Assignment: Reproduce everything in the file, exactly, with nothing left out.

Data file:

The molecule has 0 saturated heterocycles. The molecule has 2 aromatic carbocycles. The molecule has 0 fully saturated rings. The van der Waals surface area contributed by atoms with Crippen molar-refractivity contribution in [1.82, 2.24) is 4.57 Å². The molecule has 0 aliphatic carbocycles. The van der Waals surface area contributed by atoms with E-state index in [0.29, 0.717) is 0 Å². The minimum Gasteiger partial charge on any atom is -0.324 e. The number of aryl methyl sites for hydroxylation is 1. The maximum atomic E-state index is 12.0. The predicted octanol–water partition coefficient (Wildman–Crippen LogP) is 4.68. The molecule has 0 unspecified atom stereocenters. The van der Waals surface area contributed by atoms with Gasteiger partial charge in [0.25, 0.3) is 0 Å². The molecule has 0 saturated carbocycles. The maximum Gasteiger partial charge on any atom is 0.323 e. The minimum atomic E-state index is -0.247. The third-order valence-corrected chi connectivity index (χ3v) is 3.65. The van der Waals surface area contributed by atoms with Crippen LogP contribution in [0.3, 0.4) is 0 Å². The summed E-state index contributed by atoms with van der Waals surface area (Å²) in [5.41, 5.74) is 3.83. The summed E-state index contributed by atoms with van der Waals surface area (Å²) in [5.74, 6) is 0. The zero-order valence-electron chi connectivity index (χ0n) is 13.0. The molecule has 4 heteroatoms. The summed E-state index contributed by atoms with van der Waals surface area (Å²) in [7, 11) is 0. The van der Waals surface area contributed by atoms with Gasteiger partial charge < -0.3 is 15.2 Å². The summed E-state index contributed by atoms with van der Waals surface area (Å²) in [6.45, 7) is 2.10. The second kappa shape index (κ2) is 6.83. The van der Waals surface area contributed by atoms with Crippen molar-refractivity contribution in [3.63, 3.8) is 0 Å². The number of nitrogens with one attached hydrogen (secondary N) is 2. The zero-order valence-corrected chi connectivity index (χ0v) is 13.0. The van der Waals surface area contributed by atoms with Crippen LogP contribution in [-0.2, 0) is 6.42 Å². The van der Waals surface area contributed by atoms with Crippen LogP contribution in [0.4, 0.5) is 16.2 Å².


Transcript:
The molecule has 0 saturated heterocycles. The molecule has 2 aromatic carbocycles. The molecule has 0 fully saturated rings. The van der Waals surface area contributed by atoms with Crippen molar-refractivity contribution in [1.82, 2.24) is 4.57 Å². The molecule has 0 aliphatic carbocycles. The van der Waals surface area contributed by atoms with E-state index in [0.29, 0.717) is 0 Å². The minimum Gasteiger partial charge on any atom is -0.324 e. The number of aryl methyl sites for hydroxylation is 1. The maximum atomic E-state index is 12.0. The predicted octanol–water partition coefficient (Wildman–Crippen LogP) is 4.68. The molecule has 0 unspecified atom stereocenters. The van der Waals surface area contributed by atoms with Gasteiger partial charge in [0.25, 0.3) is 0 Å². The molecule has 0 saturated carbocycles. The maximum Gasteiger partial charge on any atom is 0.323 e. The minimum atomic E-state index is -0.247. The third-order valence-corrected chi connectivity index (χ3v) is 3.65. The van der Waals surface area contributed by atoms with Crippen LogP contribution in [0.3, 0.4) is 0 Å². The summed E-state index contributed by atoms with van der Waals surface area (Å²) in [5.41, 5.74) is 3.83. The summed E-state index contributed by atoms with van der Waals surface area (Å²) in [5.74, 6) is 0. The zero-order valence-electron chi connectivity index (χ0n) is 13.0. The molecule has 4 heteroatoms. The summed E-state index contributed by atoms with van der Waals surface area (Å²) in [7, 11) is 0. The van der Waals surface area contributed by atoms with Gasteiger partial charge < -0.3 is 15.2 Å². The summed E-state index contributed by atoms with van der Waals surface area (Å²) in [6.45, 7) is 2.10. The second kappa shape index (κ2) is 6.83. The van der Waals surface area contributed by atoms with Crippen molar-refractivity contribution in [3.63, 3.8) is 0 Å². The number of nitrogens with one attached hydrogen (secondary N) is 2. The zero-order valence-corrected chi connectivity index (χ0v) is 13.0. The van der Waals surface area contributed by atoms with Crippen LogP contribution in [-0.2, 0) is 6.42 Å². The van der Waals surface area contributed by atoms with Crippen LogP contribution in [0.4, 0.5) is 16.2 Å².